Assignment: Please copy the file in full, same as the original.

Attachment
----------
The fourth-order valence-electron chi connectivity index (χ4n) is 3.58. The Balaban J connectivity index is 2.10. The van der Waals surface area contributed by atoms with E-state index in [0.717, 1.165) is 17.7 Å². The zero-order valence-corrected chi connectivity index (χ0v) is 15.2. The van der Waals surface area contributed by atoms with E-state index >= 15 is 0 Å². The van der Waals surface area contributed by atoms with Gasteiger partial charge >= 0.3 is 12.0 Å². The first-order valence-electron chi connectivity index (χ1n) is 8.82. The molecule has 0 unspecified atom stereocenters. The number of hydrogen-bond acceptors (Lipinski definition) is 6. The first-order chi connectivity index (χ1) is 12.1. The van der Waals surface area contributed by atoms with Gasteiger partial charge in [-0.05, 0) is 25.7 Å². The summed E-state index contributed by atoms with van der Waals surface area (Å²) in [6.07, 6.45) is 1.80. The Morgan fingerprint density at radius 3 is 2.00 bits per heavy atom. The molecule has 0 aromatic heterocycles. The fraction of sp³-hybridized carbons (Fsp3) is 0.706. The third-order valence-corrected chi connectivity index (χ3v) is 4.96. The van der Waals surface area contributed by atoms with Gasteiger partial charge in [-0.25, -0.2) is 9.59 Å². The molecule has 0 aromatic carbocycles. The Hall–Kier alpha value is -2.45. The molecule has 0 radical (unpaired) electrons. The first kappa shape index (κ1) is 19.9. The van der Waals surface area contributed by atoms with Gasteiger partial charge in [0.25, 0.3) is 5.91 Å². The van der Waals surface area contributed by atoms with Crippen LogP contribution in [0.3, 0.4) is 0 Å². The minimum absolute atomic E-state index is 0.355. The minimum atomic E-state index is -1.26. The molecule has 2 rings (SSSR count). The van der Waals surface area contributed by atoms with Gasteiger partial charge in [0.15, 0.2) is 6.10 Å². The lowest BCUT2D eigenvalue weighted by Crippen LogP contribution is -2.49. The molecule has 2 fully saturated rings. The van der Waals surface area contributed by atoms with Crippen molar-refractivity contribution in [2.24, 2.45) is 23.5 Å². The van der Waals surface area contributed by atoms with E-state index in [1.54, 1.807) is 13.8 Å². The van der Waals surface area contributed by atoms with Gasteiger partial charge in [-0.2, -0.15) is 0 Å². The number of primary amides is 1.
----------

The fourth-order valence-electron chi connectivity index (χ4n) is 3.58. The Balaban J connectivity index is 2.10. The van der Waals surface area contributed by atoms with E-state index in [0.717, 1.165) is 17.7 Å². The zero-order valence-corrected chi connectivity index (χ0v) is 15.2. The van der Waals surface area contributed by atoms with E-state index >= 15 is 0 Å². The van der Waals surface area contributed by atoms with Gasteiger partial charge >= 0.3 is 12.0 Å². The first-order valence-electron chi connectivity index (χ1n) is 8.82. The molecule has 0 unspecified atom stereocenters. The number of hydrogen-bond acceptors (Lipinski definition) is 6. The first-order chi connectivity index (χ1) is 12.1. The van der Waals surface area contributed by atoms with Gasteiger partial charge in [-0.05, 0) is 25.7 Å². The summed E-state index contributed by atoms with van der Waals surface area (Å²) in [6.07, 6.45) is 1.80. The Morgan fingerprint density at radius 3 is 2.00 bits per heavy atom. The molecule has 0 aromatic heterocycles. The fraction of sp³-hybridized carbons (Fsp3) is 0.706. The third-order valence-corrected chi connectivity index (χ3v) is 4.96. The van der Waals surface area contributed by atoms with Gasteiger partial charge in [-0.25, -0.2) is 9.59 Å². The molecule has 0 aromatic carbocycles. The Hall–Kier alpha value is -2.45. The molecule has 0 radical (unpaired) electrons. The first kappa shape index (κ1) is 19.9. The van der Waals surface area contributed by atoms with Gasteiger partial charge in [0.25, 0.3) is 5.91 Å². The van der Waals surface area contributed by atoms with Crippen LogP contribution in [0.3, 0.4) is 0 Å². The minimum absolute atomic E-state index is 0.355. The minimum atomic E-state index is -1.26. The molecule has 2 rings (SSSR count). The van der Waals surface area contributed by atoms with Gasteiger partial charge in [0.15, 0.2) is 6.10 Å². The lowest BCUT2D eigenvalue weighted by Crippen LogP contribution is -2.49. The molecule has 2 fully saturated rings. The van der Waals surface area contributed by atoms with Crippen molar-refractivity contribution in [2.24, 2.45) is 23.5 Å². The van der Waals surface area contributed by atoms with E-state index in [1.54, 1.807) is 13.8 Å². The van der Waals surface area contributed by atoms with Gasteiger partial charge in [-0.2, -0.15) is 0 Å². The number of primary amides is 1.